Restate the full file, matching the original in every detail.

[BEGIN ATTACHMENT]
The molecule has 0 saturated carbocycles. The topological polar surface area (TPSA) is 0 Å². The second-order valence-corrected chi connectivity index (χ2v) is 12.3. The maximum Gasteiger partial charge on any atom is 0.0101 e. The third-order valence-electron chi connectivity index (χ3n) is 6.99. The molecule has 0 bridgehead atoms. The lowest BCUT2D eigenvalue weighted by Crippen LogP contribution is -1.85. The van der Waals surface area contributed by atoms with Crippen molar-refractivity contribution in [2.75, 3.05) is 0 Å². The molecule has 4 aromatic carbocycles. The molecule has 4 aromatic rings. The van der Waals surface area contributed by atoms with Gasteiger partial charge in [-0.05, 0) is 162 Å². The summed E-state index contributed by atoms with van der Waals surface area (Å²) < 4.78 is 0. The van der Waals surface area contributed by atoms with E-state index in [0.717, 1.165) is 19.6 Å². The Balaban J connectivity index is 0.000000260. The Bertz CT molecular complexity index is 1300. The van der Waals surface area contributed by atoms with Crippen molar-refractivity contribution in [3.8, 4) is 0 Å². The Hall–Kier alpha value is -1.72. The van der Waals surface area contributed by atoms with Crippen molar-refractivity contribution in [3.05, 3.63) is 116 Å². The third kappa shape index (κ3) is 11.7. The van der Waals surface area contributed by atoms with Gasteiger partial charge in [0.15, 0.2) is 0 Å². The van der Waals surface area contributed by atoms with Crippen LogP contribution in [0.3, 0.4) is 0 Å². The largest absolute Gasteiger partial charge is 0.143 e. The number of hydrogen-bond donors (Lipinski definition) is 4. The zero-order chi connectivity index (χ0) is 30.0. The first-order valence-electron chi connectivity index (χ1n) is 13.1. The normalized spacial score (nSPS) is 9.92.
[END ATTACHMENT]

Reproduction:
The molecule has 0 saturated carbocycles. The topological polar surface area (TPSA) is 0 Å². The second-order valence-corrected chi connectivity index (χ2v) is 12.3. The maximum Gasteiger partial charge on any atom is 0.0101 e. The third-order valence-electron chi connectivity index (χ3n) is 6.99. The molecule has 0 bridgehead atoms. The lowest BCUT2D eigenvalue weighted by Crippen LogP contribution is -1.85. The van der Waals surface area contributed by atoms with Crippen molar-refractivity contribution in [2.75, 3.05) is 0 Å². The molecule has 4 aromatic carbocycles. The molecule has 4 aromatic rings. The van der Waals surface area contributed by atoms with Gasteiger partial charge in [-0.05, 0) is 162 Å². The summed E-state index contributed by atoms with van der Waals surface area (Å²) < 4.78 is 0. The van der Waals surface area contributed by atoms with E-state index in [0.717, 1.165) is 19.6 Å². The Balaban J connectivity index is 0.000000260. The Bertz CT molecular complexity index is 1300. The van der Waals surface area contributed by atoms with Crippen molar-refractivity contribution in [3.8, 4) is 0 Å². The Hall–Kier alpha value is -1.72. The van der Waals surface area contributed by atoms with Crippen molar-refractivity contribution in [3.05, 3.63) is 116 Å². The third kappa shape index (κ3) is 11.7. The van der Waals surface area contributed by atoms with Gasteiger partial charge in [0.15, 0.2) is 0 Å². The van der Waals surface area contributed by atoms with Crippen LogP contribution in [0.3, 0.4) is 0 Å². The largest absolute Gasteiger partial charge is 0.143 e. The number of hydrogen-bond donors (Lipinski definition) is 4. The zero-order chi connectivity index (χ0) is 30.0. The first-order valence-electron chi connectivity index (χ1n) is 13.1. The normalized spacial score (nSPS) is 9.92.